EX ELEPHANT TRAIL 16 – RAAF 37 SQN and ARMY 176 AIR DESPATCH SQN
Media were invited on Friday 11 March 2016 to watch up close the ADF’s ability to deploy at short notice, then prepare and maintain its air drop capability from RAAF base Richmond in western Sydney, NSW.
Exercise Elephant Trail 16 took place between March 3 to 11, 2016 in the western Sydney area at the RAAF base at Richmond and the nearby Londonderry tactical air drop zone. This critical training involved the Australian Army’s 176 Air Despatch Squadron working with the RAAF 35 and 37 Sqn and other ADF personnel. The goals of this real world exercise were to ensure the 176 Sqn Air Despatch training could be conducted successfully and evaluated adequately. The tactical exercise was designed to test the Squadron’s personnel and their projection capabilities. This was to ensure they can operate to short notice tasking, while deployed in a rough field environment. The criteria tested and proved that the unit’s ability to be certified operational within 15 hrs of being notified, can be maintained.
176 Air Despatch Squadron, were for the duration of the exercise, set up in a simulated deployed/field posture in a rough field area of the RAAF base Richmond. The loads were prepared on the base and then transported to the flight line.They were then rolled onto either the C-27J Spartan or the C-130J Hercules and then taken to the nearby drop zone (DZ) at Londonderry and then collected.
The training enabled the 176 AD Sqn stores building/parachute packing personnel……… known as “riggers” …. to observe the end results of their work at Londonderry DZ. The units other members – the Air Despatchers – also got to see the results of their work, with them releasing the rigged loads out from the rear of the transport aircraft. Once the rigged loads had been dropped by the air despatchers, the various cargo loads floated down under small and large olive green parachutes and landed within the 176 Sqn secured drop zone at Londonderry.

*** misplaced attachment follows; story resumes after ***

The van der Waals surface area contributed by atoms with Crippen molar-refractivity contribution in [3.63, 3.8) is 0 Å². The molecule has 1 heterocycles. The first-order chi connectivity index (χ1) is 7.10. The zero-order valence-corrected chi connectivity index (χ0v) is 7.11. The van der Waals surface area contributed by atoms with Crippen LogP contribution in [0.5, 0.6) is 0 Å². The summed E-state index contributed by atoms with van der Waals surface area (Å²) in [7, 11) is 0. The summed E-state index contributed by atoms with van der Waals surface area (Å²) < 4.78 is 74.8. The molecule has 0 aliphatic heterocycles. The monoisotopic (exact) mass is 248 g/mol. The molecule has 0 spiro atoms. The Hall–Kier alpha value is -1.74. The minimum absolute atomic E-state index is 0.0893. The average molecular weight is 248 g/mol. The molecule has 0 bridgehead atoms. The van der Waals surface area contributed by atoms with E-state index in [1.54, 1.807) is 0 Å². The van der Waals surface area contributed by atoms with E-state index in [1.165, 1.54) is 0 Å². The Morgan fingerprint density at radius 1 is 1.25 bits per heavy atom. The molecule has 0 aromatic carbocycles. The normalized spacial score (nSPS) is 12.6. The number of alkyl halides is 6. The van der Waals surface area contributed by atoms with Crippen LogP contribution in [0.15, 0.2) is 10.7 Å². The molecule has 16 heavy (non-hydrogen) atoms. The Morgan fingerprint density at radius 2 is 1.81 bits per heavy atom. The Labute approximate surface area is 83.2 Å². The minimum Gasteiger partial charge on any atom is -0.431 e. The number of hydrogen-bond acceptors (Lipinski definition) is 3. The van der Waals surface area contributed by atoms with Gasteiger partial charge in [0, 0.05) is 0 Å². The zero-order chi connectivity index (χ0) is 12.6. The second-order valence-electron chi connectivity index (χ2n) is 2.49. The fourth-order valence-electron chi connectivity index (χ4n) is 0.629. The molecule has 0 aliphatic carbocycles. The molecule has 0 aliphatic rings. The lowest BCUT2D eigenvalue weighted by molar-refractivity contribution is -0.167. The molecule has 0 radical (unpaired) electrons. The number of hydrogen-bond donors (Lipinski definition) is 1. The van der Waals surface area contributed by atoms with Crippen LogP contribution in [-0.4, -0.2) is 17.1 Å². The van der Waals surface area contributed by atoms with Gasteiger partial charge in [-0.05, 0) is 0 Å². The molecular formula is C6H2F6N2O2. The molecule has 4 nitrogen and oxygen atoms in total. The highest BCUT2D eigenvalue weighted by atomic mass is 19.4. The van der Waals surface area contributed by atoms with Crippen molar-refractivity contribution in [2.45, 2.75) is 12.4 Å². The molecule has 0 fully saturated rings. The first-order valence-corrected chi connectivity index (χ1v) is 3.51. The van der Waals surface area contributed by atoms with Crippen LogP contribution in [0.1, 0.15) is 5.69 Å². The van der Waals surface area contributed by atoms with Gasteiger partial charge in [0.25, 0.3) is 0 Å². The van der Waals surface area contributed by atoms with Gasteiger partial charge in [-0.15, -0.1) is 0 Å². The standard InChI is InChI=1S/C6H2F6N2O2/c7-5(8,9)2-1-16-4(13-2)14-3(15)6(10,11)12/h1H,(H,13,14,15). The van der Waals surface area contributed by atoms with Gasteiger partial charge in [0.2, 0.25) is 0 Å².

The retrieval personnel used Mack and UniMog trucks to collect the cargo and then headed back to the base for an evaluation and debrief session. Watching on were also aircrew from the RAAF transport and other units who are closely involved with the air despatch capabilities.
A BRIEF HISTORY OF AIR DESPATCH IN THE ADF
The history behind 176 Sqn is very complex and in-depth. However a brief review shows it has a long history stretching back nearly 100 years and has gone through many changes. Starting in WW1 the ability to resupply Australian troops in battle started with the first primitive air drops. This much needed capability grew, was developed and then maintained across the next few decades. It went through much more development with small and medium sized units and moving around within the army’s organisational structure during WW2. Skills were upgraded to match the larger and faster cargo aircraft that came into use…like the C-47 Dakota. Air despatch in WW2 was heavily utilised in Papua New Guinea where simple supplies were hard to otherwise supply to troops in the muddy and hilly terrain.
The air drop capacity was maintained into the 1950s by regular and citizen military forces. By the 1960s, deployments to Asia and the Vietnam War enabled the air dropping skills to be become very refined. Further consolidation after the Vietnam War, witnessed more changes to structure and unit makeup. Over the last few decades newer transport aircraft, new parachute systems and extensive training has enabled the role of 176 Sqn to continue providing a unique capability built apon many years of operational and training experiences. More of its history can be seen at – https://en.wikipedia.org/wiki/Army_Air_Dispatch .